Written by Dr.Albana Greca Sejdini, Md, MMedSc
Medically reviewed by Dr.Ruden Cakoni, MD, Endocrinologist
In diabetics, hypoglycemia or blood sugar level 45-69 mg/dL can happen as side effect of hypoglycemiant medications taken orally or by injection.
Among the hypoglycemiant medications causing low blood sugar level 58, 57, 56, 55, 54, 53, 52, 51, 50, 49, 48, 47, 46, 45, I can mention those that:
I. increase the production of insulin from the beta-cells of the pancreas including:
a. Glimepiride (Amaryl)
b. Glyburide (DiaBeta, Micronase)
c. Glipizide (Glucotrol)
d. Chlorpropamide (Diabinese)
g. Repaglinide (Prandin)
h. Nateglinide (Starlix)
i. Sitagliptin (Januvia)
II. Injectable medications for diabetes:
a. Exenatide (Byetta) especially if combined with glyburide, glipizide, glimepiride, chlorpropamide, tolbutamide and tolazamide
b. Pramlintide (Symlin) when used in combination with insulin
III. Combination hypoglycemiant medications:
a. Sitagliptin + Metformin (Janumet)
b. Glypuride + Metformin (Glucovance)
c. Glipizide + Metformin (Metaglip)
d. Pioglitazone + Glimepiride (Duetact)
e. Rosiglitazone + Glimepiride (Avandaryl)
The following is the list of diabetes medications that DO NOT cause hypoglycemia if used alone as monotherapy. If they are combined with other hypoglycemiant medications, then, there is increased risk for low blood sugar level 58, 57, 56, 55, 54, 53, 52, 51, 50, 49, 48, 47, 46, 45.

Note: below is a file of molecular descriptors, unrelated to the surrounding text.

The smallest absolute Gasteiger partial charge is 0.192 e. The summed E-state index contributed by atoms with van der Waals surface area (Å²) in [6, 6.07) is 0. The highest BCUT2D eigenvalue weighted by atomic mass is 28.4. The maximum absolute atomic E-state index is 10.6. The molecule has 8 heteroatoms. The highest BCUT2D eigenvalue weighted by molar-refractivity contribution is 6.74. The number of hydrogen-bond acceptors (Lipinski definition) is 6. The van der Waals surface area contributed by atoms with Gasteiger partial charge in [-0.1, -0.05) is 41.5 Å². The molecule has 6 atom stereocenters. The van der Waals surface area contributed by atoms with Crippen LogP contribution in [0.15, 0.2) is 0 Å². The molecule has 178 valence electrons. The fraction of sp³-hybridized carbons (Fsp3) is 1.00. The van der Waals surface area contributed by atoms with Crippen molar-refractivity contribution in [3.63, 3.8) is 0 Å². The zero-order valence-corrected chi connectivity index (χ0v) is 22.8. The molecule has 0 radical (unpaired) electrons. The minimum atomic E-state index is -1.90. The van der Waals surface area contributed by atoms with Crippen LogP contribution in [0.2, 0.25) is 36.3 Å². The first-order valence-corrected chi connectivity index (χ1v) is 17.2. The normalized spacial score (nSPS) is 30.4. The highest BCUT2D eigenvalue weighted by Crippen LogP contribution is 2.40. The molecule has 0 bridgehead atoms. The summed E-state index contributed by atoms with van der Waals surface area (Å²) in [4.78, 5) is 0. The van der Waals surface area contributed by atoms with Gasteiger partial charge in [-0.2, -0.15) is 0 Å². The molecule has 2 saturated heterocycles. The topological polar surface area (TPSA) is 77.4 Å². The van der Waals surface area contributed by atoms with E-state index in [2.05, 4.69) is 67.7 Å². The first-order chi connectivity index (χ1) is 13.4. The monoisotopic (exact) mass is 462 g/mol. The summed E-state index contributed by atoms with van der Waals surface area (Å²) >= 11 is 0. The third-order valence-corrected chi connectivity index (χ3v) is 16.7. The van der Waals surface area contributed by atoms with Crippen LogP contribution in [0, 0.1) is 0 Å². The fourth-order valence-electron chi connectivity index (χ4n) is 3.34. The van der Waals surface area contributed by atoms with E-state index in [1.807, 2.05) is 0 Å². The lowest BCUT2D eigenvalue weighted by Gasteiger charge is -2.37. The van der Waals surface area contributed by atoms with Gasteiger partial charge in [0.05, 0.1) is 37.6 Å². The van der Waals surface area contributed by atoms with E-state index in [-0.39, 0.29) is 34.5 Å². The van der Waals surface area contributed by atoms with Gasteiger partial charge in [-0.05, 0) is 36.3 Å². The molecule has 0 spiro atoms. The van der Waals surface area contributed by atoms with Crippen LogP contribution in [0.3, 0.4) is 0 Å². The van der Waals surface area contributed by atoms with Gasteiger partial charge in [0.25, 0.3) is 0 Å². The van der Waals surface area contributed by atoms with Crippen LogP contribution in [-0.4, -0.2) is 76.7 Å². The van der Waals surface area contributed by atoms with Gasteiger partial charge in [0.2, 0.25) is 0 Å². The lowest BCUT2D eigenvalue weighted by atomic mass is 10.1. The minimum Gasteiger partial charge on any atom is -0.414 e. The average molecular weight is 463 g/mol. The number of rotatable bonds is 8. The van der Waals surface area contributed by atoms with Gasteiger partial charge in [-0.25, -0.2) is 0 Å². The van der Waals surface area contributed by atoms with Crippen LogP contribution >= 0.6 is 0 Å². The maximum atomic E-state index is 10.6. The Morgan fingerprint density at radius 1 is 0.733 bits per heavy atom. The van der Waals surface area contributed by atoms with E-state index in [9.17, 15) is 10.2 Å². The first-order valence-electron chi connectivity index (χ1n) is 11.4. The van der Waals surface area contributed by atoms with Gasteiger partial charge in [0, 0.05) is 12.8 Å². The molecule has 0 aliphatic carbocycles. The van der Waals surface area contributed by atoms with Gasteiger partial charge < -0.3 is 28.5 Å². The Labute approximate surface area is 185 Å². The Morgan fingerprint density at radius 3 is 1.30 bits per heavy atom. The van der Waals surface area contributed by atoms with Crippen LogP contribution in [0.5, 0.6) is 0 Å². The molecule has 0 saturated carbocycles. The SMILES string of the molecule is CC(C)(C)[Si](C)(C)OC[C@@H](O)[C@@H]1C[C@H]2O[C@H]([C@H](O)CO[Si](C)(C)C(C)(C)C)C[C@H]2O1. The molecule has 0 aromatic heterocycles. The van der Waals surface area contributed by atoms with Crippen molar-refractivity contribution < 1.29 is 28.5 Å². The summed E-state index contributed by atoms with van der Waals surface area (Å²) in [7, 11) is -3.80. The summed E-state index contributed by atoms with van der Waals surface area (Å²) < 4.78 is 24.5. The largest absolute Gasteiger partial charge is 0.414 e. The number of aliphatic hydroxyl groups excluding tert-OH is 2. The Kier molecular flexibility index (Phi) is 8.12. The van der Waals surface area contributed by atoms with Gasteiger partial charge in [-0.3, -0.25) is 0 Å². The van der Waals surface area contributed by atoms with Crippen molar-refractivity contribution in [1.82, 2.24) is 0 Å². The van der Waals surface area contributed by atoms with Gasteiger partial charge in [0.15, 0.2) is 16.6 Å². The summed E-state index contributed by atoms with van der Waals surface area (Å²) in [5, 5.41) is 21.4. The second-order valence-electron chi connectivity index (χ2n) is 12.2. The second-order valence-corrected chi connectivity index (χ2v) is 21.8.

In this group are included:
a. Rosiglitazone (Avandia)
b. Pioglitazone (Actos)
c. Metformin (Glucophage)
d. Acarbose (Precose)
e. Miglitol (Glyset)
In healthy, non diabetic people, there are some medications causing low blood sugar level 58, 57, 56, 55, 54, 53, 52, 51, 50, 49, 48, 47, 46, 45 as following:
a. Antibiotics like Sulfa drugs used to treat bacterial infections
b. Quinine used to treat Malaria
c. Anti-protozoal drug Pentamidine used to treat severe pneumonia caused by Pneumocystis jirovecii
d. Salicylates (e.g. aspirin) especially if taken in high doses
In diabetics, when facing hypoglycemia, adjusting the dose of medication of changing therapy can help. Furthermore, I always advise my patients to:
- check their blood sugar level regularly especially before a physical activity or when they feel hypoglycemic; and after finishing that intense physical activity
- adjust the dose of hypoglycemiant medications before doing an intense physical activity
- have meals regularly
- take a snack if blood sugar is lower than 100 mg/dL before going for an intense physical activity
In healthy people, I advise to stop the medications that might cause hypoglycemia until improvement of blood sugar levels.
Then, can restart the medication again, but after adjusting the dose as per blood sugar level.
If you might have more concern, can contact me and write in details your concern. I'll be happy to assist you through the process.